Male teaching assistant wins sexual harassment tribunal after 'Speedos' comment

Comments made by the respondent were treated as banter among colleagues, the tribunal heard

A female headteacher sexually harassed a male teaching assistant by repeatedly commenting on his “fit” body, an employment tribunal ruled.

Nikolaz Papashvili, a teaching assistant at Belvue School in Ealing, west London, accused the headteacher Shelagh O’Shea of sexual harassment after she made “inappropriate comments” about his “fit body and his Speedos”. 

The tribunal report noted that similar comments made by a senior man are regarded as unacceptable and “such comments made by a female headteacher towards a younger teaching assistant should now similarly be regarded as unacceptable”. 

Danielle Ayres, employment partner at Primas Law, told HR magazine that this case showed that all complaints of sexual harassment at work should be taken seriously.

She said: “Sexual harassment is never acceptable. This case highlights the importance of taking all complaints seriously, whether they be against senior or junior personnel.

“This case is unusual as it is brought by a male, rather than a female. 

“Sexual harassment clearly applies to individuals of any gender, but these types of cases do tend to feature complaints by women rather than men, and in my experience, women are much more likely to raise complaints than men.”

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On 11 November 2020, Papashvili made a complaint of sexual harassment against O’Shea, in which he referred to unspecified incidents in staff meetings where O'Shea repeatedly referred to his "fit body", as well as an incident in June 2020 where the respondent told him she wanted him to take her to meet his parents.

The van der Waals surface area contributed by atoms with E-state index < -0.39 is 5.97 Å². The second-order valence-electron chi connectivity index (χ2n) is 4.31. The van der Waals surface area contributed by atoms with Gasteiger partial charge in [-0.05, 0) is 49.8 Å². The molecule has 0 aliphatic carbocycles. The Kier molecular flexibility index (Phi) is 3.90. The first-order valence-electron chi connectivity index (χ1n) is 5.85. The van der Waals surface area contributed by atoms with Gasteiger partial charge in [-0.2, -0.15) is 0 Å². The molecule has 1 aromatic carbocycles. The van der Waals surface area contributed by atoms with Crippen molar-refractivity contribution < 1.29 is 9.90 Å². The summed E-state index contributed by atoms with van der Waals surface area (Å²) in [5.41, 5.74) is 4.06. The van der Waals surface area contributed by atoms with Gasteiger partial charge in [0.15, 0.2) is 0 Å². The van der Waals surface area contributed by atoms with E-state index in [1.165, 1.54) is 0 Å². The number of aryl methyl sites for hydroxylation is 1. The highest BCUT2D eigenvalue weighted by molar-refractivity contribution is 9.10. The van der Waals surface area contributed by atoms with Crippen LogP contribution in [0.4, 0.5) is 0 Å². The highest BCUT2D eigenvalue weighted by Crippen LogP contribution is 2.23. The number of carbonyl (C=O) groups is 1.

The tribunal heard from the school caretaker that these comments were treated as banter among Papashvili's colleagues.

This followed a months-long dispute regarding the reason for Papashvili’s absence in July and September in 2020. 

Papashvili issued a sick note to O’Shea that claimed he was off sick with work-related stress from 2 September 2020 to 27 September 2020, which the respondent named “gross misconduct” in a letter on Friday 6 November 2020.

A disciplinary investigation into Papashvili’s absence commenced on 13 November and on 15 December Papashvili was told he was dismissed for gross misconduct and loss of trust and confidence.

Michael Thomson, employment litigation services lead at Foot Anstey, noted that employers are obliged to protect employees from sexual harassment. 

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Speaking to HR magazine, he said: “An employers needs to take all reasonable steps to prevent harassment in the workplace. 

“If it cannot show that it did so it will likely be vicariously liable for the harasser's actions, so will be liable to pay any compensation due to the harassed employee and have to deal with the potential reputational implications of a tribunal judgment against it."

He added: “Employers should carry out regular training, have clear policies and procedures regarding how employees are expected to behave in place and have a clear and obvious no-tolerance stance to sexual harassment, regardless of gender or sexual orientation.”

An October 2022 tribunal hearing found that Papashvili was unfairly dismissed and subject to seven incidents of sexual harassment between 2017 and 2019. 

In March 2024, a remedy hearing awarded Papashvili £9,309 in compensation, which was significantly reduced because the tribunal found that Papashvili had lied to both the tribunal and the school about details of his absence and his complaints. 

The report noted that the claimant "did not pursue these matters promptly because we determine that he did not regard the headteacher's behaviour as either particularly serious or worrying, which will make any award modest".

It added that the fact Papashvili did not raise grievances in prior years "indicates that he raised this issue as retaliation towards the headteacher because of his negative treatment".